Youngest kid of six with an inferiority and black sheep complex, but determined that God saves not just his soul to heaven but the remainder of his manic-depressive life, so others won't say he became a Christian and remained a jerk.


On identity
i won't be transparent before i'm opaque. and you'll get to know me starting from the small things: who my favourite bands are. what kind of movies i like. who are my heroes.

On Christianity
I’m convinced that when confronted with sincere, real love, the Jesus factor will become obvious. But let’s not plant the cross before we carry it. I’m not trying to con you.

On dreams
Some dreams are meant to be achieved. I know that. But maybe other dreams are meant to drive us, privately. Never known to anyone but ourselves.


On melancholy
It is a sadness that, when choosing between crying and sighing, will choose sighing. I'd almost say that melancholy is being sad about sadness itself.

On memory and nostalgia
It saddens me when life moves forward and people decide that certain things are worth forgetting.

On language
I've learnt that the word irregardless is filed as a non-standard word in the English language. That's a lexicographer's way of saying it's not a real word.

On politics
Crowds are fickle things. So when we stand in the thousands and cry against the present government, do we know who we're actually crying for?

On society
People always want the best for themselves. But I want to sometimes take second or third or fourth best, just so that the loser down the road doesn't always have to come in last. It must feel like shit to always come in last.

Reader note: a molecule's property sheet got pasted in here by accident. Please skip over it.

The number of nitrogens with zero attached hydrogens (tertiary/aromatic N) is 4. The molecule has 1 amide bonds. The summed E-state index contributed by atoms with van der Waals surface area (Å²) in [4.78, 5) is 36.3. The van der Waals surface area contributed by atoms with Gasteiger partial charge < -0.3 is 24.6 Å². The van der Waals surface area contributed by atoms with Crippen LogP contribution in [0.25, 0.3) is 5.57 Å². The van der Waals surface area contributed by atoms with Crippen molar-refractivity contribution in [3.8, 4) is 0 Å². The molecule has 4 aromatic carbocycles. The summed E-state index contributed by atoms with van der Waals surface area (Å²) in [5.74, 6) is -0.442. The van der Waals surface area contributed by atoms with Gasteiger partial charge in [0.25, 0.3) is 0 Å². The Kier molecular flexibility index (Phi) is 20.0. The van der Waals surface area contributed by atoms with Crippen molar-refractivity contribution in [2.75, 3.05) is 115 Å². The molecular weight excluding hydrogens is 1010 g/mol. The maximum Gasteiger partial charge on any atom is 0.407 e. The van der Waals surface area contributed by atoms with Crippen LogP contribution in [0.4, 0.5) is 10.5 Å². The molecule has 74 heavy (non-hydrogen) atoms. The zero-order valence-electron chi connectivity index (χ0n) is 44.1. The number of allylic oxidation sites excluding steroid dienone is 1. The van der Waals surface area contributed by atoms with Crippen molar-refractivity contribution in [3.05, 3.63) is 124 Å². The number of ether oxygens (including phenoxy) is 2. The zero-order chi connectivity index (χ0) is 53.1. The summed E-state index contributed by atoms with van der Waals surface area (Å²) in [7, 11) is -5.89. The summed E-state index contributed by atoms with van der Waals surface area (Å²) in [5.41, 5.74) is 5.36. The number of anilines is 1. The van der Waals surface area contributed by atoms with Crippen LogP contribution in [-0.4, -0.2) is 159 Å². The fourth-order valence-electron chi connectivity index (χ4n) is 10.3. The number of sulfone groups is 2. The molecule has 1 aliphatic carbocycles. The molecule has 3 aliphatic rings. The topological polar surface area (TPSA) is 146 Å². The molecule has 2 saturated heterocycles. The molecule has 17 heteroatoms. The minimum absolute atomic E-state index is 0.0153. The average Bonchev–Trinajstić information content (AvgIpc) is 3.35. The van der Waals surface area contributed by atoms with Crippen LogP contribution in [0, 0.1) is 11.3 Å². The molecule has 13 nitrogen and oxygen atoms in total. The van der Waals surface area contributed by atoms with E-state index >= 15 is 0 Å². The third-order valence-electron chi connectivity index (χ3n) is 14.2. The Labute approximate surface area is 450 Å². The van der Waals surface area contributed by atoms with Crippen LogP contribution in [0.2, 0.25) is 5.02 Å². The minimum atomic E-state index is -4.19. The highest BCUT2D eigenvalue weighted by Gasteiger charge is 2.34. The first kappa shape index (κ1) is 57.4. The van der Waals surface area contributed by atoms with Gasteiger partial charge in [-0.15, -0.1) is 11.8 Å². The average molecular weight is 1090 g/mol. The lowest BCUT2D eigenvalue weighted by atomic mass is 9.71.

On growing old
Leasehold property make me feel sad. It doesn't matter how old the family photos are that you put on your wall. It's your family but it's not really your wall.

On philosophy
I ask you, if God loves everyone, and if God is also incapable of loving evil, how can there be such a thing as an evil man?

On a daily basis
One line quips, like this.


Wednesday, December 06, 2006
In less than two weeks, i will attend my sister's muslim wedding. it will be held in a mosque. two days ago, she brought me and my brother to buy kain songket and our baju melayu for the ceremony. it was fun, mind you, it was my entrypoint into a subculture i had not envisioned myself entering. suddenly, i was the bearer of new knowledge: the market price of songkok, the tailoring needs of kain samping, and what's vogue (and what's not) in the traditional malay regalia scene. for a boy who grew up among buddhist monks and indian gods, i'd now dipped my feet into my fair share of ethno-religious subcultures.

not that this one will last. i've had a muslim sister for a considerable time now and i've barely noticed any difference. maybe it's as simple as having a real house to visit for hari raya next year and that's it. after all, it's not like my family's lifestyle has been monumentally changed since i became a christian myself.